State of Working West Virginia 2014: Economic Recovery and Transition in the Mountain State

This report is the seventh in an annual series that examines the state of West Virginia’s economy as it impacts working people. Each year, we examine the latest available data on employment, income, productivity and job quality as well as the immediate economic challenges and opportunities. Read PDF of report.

The themes have varied from year to year with changes in the economy but the basic goal remains the same: to look at what can sometimes seem to be dreary numbers and indicators from the point of view of those who actually do the work.

It is very common to find reports in the media or comments from political leaders about the state’s business climate; it is all too seldom that the discussion turns to the climate for working people and their families. It is our belief that the economy exists for people and not people for the economy, and that a strong economy requires a growing middle class..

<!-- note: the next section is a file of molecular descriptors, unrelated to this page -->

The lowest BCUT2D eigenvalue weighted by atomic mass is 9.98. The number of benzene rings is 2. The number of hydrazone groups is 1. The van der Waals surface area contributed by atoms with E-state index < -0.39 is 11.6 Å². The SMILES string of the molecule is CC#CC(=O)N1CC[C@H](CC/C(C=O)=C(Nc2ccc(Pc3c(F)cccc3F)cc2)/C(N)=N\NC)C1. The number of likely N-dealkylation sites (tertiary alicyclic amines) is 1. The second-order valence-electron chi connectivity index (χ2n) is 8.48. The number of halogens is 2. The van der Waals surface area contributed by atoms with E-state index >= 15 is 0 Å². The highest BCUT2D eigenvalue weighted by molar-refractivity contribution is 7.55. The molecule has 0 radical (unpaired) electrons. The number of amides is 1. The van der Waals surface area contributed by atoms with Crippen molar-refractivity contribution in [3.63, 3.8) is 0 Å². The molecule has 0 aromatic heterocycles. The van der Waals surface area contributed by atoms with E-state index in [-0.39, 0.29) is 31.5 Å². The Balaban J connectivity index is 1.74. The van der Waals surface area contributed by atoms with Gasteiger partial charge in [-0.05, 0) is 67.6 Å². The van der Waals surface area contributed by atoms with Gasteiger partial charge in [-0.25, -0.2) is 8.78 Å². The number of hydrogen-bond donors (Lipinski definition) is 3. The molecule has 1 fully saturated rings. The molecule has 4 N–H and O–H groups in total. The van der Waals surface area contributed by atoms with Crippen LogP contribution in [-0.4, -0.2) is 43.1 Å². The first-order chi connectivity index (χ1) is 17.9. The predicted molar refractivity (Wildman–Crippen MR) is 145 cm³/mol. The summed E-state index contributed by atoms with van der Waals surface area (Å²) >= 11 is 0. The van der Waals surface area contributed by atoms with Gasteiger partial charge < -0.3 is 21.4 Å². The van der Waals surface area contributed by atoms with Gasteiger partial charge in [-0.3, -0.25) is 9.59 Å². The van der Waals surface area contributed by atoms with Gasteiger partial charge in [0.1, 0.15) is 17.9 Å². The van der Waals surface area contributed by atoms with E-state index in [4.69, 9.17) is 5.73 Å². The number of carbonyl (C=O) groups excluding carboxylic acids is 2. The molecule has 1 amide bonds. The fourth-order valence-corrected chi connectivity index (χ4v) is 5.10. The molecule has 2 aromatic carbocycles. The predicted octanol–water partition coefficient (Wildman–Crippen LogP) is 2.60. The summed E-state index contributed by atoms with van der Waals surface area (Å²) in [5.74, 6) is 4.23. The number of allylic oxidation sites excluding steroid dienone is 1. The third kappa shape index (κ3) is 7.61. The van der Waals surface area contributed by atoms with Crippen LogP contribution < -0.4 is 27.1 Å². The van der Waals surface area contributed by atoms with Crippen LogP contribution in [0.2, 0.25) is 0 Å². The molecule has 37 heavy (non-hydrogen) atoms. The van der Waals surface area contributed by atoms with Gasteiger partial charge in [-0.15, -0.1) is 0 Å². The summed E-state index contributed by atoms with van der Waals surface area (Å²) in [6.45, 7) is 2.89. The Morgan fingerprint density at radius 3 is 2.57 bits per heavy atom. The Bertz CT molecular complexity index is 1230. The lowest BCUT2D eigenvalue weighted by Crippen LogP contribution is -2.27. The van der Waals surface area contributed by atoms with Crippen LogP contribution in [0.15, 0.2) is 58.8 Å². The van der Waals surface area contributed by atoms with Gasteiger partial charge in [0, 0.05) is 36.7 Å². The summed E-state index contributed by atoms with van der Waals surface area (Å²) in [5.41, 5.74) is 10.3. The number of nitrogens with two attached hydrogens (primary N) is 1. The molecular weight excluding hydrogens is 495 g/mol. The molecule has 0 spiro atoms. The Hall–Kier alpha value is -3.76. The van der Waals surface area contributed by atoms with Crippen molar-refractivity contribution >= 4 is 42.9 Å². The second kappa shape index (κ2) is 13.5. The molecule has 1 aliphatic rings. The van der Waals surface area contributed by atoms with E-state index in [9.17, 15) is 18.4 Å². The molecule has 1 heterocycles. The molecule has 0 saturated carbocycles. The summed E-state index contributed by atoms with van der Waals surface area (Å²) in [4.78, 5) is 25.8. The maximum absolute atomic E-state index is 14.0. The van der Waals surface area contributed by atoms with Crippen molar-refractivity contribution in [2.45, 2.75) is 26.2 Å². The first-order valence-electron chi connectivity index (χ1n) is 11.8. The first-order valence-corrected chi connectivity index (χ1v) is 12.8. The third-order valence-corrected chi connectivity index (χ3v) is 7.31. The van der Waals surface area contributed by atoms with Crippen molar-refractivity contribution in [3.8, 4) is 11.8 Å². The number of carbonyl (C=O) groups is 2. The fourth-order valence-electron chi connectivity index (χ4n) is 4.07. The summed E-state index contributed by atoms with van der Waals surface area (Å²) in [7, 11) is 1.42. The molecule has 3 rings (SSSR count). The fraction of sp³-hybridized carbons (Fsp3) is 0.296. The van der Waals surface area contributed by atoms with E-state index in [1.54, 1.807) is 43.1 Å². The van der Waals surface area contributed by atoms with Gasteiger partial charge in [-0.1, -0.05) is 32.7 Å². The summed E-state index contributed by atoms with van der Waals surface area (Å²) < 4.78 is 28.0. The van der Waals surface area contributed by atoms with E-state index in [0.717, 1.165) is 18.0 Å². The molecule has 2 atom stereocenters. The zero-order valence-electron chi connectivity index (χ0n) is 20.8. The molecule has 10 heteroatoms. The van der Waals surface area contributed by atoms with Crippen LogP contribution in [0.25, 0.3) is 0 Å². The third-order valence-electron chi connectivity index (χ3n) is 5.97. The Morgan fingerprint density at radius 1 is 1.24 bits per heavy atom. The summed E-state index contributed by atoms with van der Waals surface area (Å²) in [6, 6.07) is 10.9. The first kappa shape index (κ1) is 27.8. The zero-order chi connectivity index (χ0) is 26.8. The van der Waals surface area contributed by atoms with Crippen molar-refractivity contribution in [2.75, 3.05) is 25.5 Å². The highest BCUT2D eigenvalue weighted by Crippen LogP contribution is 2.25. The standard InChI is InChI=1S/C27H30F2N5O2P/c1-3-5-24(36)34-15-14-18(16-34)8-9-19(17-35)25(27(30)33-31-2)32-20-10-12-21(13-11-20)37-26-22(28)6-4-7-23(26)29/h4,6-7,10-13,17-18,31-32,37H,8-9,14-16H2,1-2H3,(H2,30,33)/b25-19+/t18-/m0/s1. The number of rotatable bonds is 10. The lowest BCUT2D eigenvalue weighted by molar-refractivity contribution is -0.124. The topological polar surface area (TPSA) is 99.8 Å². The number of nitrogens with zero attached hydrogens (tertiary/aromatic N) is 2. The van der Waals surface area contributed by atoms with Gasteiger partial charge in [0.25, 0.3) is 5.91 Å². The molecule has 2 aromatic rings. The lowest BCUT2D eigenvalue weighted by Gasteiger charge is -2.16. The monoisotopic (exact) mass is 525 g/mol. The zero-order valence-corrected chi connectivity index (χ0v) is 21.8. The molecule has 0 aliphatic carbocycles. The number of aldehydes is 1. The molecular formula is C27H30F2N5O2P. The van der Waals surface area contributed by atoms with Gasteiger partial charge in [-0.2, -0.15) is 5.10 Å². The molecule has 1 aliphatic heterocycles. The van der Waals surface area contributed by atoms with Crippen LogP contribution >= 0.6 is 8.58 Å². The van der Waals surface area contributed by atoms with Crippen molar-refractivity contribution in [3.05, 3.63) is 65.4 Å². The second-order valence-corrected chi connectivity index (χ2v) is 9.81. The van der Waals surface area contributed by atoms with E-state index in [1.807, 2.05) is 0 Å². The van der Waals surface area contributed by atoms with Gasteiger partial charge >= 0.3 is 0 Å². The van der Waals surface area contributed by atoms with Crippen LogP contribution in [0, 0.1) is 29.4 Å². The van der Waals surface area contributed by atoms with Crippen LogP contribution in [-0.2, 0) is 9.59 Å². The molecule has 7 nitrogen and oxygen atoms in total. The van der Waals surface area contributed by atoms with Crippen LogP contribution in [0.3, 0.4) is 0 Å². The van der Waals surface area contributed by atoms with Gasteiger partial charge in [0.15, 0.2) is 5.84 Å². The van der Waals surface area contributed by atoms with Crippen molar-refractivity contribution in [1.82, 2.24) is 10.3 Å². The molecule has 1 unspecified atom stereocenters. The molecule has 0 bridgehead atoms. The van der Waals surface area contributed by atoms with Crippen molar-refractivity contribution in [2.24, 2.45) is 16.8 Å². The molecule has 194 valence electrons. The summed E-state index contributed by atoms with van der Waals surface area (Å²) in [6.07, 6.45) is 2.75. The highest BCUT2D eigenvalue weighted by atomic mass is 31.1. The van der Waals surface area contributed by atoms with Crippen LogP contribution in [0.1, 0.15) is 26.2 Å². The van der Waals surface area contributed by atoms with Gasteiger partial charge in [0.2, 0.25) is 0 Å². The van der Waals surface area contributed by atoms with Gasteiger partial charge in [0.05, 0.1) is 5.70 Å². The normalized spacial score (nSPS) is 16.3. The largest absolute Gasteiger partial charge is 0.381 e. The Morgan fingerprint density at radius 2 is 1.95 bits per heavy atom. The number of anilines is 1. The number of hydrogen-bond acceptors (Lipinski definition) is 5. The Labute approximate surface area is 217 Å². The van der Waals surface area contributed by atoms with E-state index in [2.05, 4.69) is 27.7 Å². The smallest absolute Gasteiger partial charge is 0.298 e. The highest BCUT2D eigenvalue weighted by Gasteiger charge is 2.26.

In this report, as in those of the past, we will attempt to identify short- and long-term trends and to find the story behind the numbers. Each year, we also recommend policy changes to improve conditions for working people, some of which have actually come to pass.

To use a nautical metaphor for a landlocked state, West Virginia’s economy can at times resemble a sailboat or a motorboat. In the former case, it is driven by external factors, such as the national and global economy. But, like a motorboat, our economy can also be driven by internal factors, such as its historic dependence on natural resource extraction.

In addition to external or internal market factors, the decisions of policymakers can have a huge impact on the economy and the quality of life for working families. Fortunately, in a democracy, this is something which ordinary working people can influence—and indeed have recently done so with some success.